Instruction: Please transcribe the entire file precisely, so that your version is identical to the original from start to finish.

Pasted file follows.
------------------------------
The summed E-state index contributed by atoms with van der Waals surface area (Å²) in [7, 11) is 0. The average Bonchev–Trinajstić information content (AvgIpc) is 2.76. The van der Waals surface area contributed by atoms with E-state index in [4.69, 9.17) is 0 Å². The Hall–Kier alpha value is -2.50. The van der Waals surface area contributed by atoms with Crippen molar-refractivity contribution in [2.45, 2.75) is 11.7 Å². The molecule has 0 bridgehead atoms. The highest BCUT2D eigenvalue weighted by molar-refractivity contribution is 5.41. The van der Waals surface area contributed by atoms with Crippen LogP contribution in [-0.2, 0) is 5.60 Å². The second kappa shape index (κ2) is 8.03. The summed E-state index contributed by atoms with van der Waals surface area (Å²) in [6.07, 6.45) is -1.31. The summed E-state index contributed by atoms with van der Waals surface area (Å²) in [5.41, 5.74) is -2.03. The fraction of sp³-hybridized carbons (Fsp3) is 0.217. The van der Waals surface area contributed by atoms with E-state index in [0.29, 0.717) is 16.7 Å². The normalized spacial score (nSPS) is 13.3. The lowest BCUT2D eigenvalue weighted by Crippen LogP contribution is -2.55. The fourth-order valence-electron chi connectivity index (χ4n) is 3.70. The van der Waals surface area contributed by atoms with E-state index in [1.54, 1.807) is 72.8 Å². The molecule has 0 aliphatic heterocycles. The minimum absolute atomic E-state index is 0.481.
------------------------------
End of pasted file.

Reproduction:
The summed E-state index contributed by atoms with van der Waals surface area (Å²) in [7, 11) is 0. The average Bonchev–Trinajstić information content (AvgIpc) is 2.76. The van der Waals surface area contributed by atoms with E-state index in [4.69, 9.17) is 0 Å². The Hall–Kier alpha value is -2.50. The van der Waals surface area contributed by atoms with Crippen molar-refractivity contribution in [2.45, 2.75) is 11.7 Å². The molecule has 0 bridgehead atoms. The highest BCUT2D eigenvalue weighted by molar-refractivity contribution is 5.41. The van der Waals surface area contributed by atoms with Crippen LogP contribution in [-0.2, 0) is 5.60 Å². The second kappa shape index (κ2) is 8.03. The summed E-state index contributed by atoms with van der Waals surface area (Å²) in [6.07, 6.45) is -1.31. The summed E-state index contributed by atoms with van der Waals surface area (Å²) in [5.41, 5.74) is -2.03. The fraction of sp³-hybridized carbons (Fsp3) is 0.217. The van der Waals surface area contributed by atoms with E-state index in [0.29, 0.717) is 16.7 Å². The normalized spacial score (nSPS) is 13.3. The lowest BCUT2D eigenvalue weighted by Crippen LogP contribution is -2.55. The fourth-order valence-electron chi connectivity index (χ4n) is 3.70. The van der Waals surface area contributed by atoms with E-state index in [1.54, 1.807) is 72.8 Å². The molecule has 0 aliphatic heterocycles. The minimum absolute atomic E-state index is 0.481.